Thursday, July 5, 2012

Now just a minute...

Stephen Hough mentions in passing, while commenting about the general inanity of YouTube commenting, that Chopin's "Minute" Waltz should not (of course!) be shoehorned into a single minute. Although Hough certainly has the chops to hit the finish line in 60 seconds, he offers the fairly typical caution: "Oh, and Chopin never called the piece 'Minute Waltz' anyway, and it's impossible to play it in 60 seconds unless you crash brutally, meaninglessly through the central section." Well, maybe...

It actually raises a fairly interesting question about how we make aesthetic judgments; most of us have been told fairly regularly that music shouldn't just be about sport, and Chopin's gracefulness is so much more meaningful than empty displays of speed, and it's not really supposed to be a minute waltz, and the title was originally attached to the piece to suggest minuteness, as in tininess, not 60 seconds, etc. OK, I get all that, but still, I suspect that if I react negatively to a ridiculously fast performance of this piece, it's at least in part because I think I'm not supposed to like it that way.

Nevertheless, I couldn't help but think it strange that I'd never given this piece the "Amphetpollini" treatment it so logically deserves. It probably is true that no human could play this piece gracefully in a minute or less, but we're not livin' in the 19th century. Technology has made it ever so easy to upgrade all the elegant proportions of a fine Joyce Hatto performance into something just a bit quicker (hey, it's not as if recordings aren't already altered in many, many ways via editing magic), and so:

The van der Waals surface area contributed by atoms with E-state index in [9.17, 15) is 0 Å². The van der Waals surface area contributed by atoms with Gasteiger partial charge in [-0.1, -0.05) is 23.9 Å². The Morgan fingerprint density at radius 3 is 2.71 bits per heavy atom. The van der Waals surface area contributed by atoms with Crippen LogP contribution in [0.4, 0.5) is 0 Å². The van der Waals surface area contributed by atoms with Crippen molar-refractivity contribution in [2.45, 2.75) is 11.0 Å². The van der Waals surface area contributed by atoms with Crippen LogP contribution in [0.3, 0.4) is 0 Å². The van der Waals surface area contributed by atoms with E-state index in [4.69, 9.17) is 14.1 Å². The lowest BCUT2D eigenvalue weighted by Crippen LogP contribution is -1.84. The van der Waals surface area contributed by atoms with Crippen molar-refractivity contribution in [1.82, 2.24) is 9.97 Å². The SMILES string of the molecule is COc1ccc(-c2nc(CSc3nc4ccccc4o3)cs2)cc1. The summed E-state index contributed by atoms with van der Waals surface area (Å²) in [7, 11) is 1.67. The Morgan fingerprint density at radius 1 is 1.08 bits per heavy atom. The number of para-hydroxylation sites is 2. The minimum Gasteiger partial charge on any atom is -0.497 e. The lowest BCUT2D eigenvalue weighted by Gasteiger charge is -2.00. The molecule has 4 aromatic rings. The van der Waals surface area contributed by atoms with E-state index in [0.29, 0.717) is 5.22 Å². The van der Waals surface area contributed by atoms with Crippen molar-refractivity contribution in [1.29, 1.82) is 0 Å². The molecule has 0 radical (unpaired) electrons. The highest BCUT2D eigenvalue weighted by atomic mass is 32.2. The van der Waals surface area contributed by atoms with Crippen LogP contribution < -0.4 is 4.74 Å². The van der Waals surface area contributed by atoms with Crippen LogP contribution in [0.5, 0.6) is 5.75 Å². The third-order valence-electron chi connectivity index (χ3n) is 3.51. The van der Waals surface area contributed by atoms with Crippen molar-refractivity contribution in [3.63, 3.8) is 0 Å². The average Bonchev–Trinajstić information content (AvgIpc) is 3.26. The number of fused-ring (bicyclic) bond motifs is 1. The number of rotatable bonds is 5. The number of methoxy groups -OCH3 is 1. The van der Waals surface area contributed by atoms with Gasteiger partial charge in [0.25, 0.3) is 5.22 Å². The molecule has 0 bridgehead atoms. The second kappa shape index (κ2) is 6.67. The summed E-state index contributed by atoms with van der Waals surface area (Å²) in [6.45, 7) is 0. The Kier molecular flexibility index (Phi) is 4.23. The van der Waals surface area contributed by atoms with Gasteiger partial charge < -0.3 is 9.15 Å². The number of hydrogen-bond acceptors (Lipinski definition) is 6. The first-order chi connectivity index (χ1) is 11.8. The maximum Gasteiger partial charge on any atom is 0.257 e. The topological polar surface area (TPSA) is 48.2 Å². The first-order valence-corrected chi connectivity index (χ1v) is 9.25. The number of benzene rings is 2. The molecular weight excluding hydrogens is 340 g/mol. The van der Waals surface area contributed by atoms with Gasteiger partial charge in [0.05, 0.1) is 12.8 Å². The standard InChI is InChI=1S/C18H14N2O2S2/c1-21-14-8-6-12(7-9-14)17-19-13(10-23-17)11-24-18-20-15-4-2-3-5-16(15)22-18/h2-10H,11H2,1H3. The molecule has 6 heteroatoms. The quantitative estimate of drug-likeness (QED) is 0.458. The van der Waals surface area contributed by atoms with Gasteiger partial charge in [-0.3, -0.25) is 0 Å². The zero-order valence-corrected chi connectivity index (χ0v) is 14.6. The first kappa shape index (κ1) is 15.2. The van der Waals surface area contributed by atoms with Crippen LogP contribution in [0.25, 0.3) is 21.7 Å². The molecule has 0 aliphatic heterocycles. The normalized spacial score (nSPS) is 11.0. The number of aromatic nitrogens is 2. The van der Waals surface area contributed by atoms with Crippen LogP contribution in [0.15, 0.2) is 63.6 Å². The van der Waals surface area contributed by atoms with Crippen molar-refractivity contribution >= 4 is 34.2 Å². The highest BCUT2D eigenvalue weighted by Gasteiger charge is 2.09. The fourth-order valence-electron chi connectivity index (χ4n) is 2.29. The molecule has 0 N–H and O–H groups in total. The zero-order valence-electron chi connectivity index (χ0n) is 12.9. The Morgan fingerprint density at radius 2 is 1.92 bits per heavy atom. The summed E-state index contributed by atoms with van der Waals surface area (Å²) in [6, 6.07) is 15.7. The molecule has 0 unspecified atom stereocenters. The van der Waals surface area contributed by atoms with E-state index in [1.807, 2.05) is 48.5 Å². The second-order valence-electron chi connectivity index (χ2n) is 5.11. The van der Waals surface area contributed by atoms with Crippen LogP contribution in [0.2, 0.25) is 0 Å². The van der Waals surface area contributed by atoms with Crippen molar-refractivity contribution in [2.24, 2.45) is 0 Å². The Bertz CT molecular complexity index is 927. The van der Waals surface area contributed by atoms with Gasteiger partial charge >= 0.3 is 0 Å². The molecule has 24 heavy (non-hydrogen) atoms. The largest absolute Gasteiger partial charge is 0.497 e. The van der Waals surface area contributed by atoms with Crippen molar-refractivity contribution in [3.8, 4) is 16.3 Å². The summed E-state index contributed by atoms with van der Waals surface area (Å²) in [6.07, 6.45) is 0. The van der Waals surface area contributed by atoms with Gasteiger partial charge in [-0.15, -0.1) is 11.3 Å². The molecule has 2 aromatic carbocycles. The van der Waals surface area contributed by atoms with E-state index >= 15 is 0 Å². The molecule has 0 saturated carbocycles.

Well, I'm not ashamed to say I like it. I do think that much of Hatto's grace is preserved, and the middle section is far from being a brutal crash-through. I also like how easily one can observe the almost perfect ternary (three-part) proportions - and it amazes me every time that, at the 0:51 mark, there's still time to get everything in.

As I discussed once in a little imaginary dialogue, at some point we might as well face the fact that we live in an electronic world, and that this might even impact what we do with the "classics." Sometimes. In fact, we already spend a lot of our lives experiencing the classics electronically, whether via mp3, CD, LP, or 8-track. Anyone who follows this blog will know that I find this kind of marriage of old and new irresistible,  much more so than I do most other types of electronic music. That, of course, says a lot about how old-fashioned my basic tastes are, but at least I can feel like I'm up to the minute for a minute or so.

See also: Ghostly Chopin

UPDATE: See follow-up post (and videos!) here.

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